Business

Serena Williams rallies black women for equal pay

May 1, 2017 shows Serena Williams as she arrives at the Costume Institute Benefit at the Metropolitan Museum of Art in New York Image copyright AFP
Image caption Serena Williams on 1 May 2017 at the Costume Institute Benefit at the Metropolitan Museum of Art in New York

Top tennis star Serena Williams has called on black women to step up their demands for equal pay.

Writing in Fortune magazine, the world's highest-earning female athlete urges black women to be "fearless" and to "fight for every penny".

She wrote: "Speak out for equal pay. Every time you do, you're making it a little easier for a woman behind you."

Campaigners in the UK have hailed her initiative, saying that there should be action on the pay gap.

Her comments were published to highlight black women's equal pay day.

Williams, who has won 23 Grand Slam singles titles, has previously complained about racism and sexism, both inside and outside tennis.

In her article, she said that black women in the US were affected much more by gender discrimination than white women.

Black women earn only 63 cents for every dollar a man earns and black women earn 17% less than white female counterparts, she wrote.

She also argued that black female university graduates were paid less, and that this discrimination was as strong in the high-paying high-tech industries of Silicon Valley as among workers in inner cities.

That, she said, meant that black women would need to work on average eight months longer every year than their male counterparts just to earn the same amount of money.

"Unfair pay has prevailed for far too long with no consequence," Williams said.

"The issue isn't just that black women hold lower-paying jobs. They earn less even in fields of technology, finance, entertainment, law, and medicine," added the tennis star.

Image copyright AFP

Her article argued that the injustice of lower pay can be tackled by legal changes, "employer recognition", and courageous workers demanding more.

But a vital step, she said, was for the problem to be put in the spotlight.

"We need to push this issue to the front of conversations, so that employers across the US can truly understand that all male and female employees must be compensated equally," she argued.

"Not close. Not almost the same. Equally," she emphasised.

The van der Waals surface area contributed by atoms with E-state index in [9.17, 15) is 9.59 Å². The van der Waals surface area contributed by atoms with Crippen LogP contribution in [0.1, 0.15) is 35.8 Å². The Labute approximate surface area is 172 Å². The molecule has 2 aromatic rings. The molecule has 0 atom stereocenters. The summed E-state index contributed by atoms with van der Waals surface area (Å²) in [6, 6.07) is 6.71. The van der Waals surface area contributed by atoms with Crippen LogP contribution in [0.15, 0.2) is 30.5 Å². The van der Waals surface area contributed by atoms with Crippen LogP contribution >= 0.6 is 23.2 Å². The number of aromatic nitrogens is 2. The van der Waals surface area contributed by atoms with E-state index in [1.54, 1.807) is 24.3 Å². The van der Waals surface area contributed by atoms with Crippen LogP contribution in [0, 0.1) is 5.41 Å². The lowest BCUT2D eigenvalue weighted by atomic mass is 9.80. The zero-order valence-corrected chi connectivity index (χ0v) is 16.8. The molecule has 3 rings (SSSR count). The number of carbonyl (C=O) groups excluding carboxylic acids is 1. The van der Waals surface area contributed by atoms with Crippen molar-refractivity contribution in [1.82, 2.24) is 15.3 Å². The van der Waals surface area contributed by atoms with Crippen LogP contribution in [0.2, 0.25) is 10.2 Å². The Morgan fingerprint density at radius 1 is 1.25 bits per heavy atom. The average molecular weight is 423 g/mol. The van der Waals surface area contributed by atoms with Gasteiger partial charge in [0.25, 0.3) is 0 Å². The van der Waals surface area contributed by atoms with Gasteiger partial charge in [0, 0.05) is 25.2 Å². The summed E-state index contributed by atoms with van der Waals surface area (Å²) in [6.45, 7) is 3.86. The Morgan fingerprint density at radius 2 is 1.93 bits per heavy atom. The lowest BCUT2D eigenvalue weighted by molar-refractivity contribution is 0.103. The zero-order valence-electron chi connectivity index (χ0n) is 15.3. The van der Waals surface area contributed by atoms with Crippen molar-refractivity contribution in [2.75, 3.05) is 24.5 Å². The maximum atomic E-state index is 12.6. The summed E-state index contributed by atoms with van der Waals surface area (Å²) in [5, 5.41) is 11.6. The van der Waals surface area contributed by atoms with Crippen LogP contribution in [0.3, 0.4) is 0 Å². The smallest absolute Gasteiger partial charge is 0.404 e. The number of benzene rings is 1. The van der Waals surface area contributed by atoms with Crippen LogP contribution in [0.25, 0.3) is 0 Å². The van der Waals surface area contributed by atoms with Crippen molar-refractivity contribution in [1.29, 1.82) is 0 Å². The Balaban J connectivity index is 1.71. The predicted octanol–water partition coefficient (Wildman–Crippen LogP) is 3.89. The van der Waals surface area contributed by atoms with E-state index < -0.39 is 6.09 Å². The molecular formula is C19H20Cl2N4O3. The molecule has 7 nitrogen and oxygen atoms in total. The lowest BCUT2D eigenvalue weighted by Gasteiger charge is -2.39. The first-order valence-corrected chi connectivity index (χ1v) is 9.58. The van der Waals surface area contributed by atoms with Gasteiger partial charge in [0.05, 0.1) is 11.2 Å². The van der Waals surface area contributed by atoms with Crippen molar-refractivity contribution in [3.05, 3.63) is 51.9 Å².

To some eyes, it might appear incongruous that one of the world's richest women - she reportedly earned $27m last year - should be raising a standard for equal pay for poorer black women.

But in her article, Williams addressed that head-on.

"I am in the rare position to be financially successful beyond my imagination," she acknowledged.

"I had talent, I worked like crazy and I was lucky enough to break through.

"But today isn't about me. It's about the other 24 million black women in America.

"If I never picked up a tennis racket, I would be one of them; that is never lost on me," she added.

'Time for action'

The Fawcett Society, a long-established charity that campaigns for women's rights, welcomed the tennis star's stance.

"It's great that Serena Williams has used her position as the best tennis player of her generation to call for action on the pay gap for black women in the US," said Andrew Bazeley of the society.

"Fawcett research with the University of Manchester has found that in the UK women from almost all ethnic groups are paid less than white British men.

"Black African women have a gap of 20% for full-time work and progress has stagnated for them since the 1990s.

"Pakistani and Bangladeshi women see a 26% gap overall, putting them where white British women were in the 1990s," he added.

Frances O'Grady, head of the TUC trade union organisation in the UK, echoed those comments.

"It's time for government to require employers to publish pay data broken down by ethnicity," she said.

"Then we can see where the problems are and put pressure on bosses to close the pay gap."

Related Topics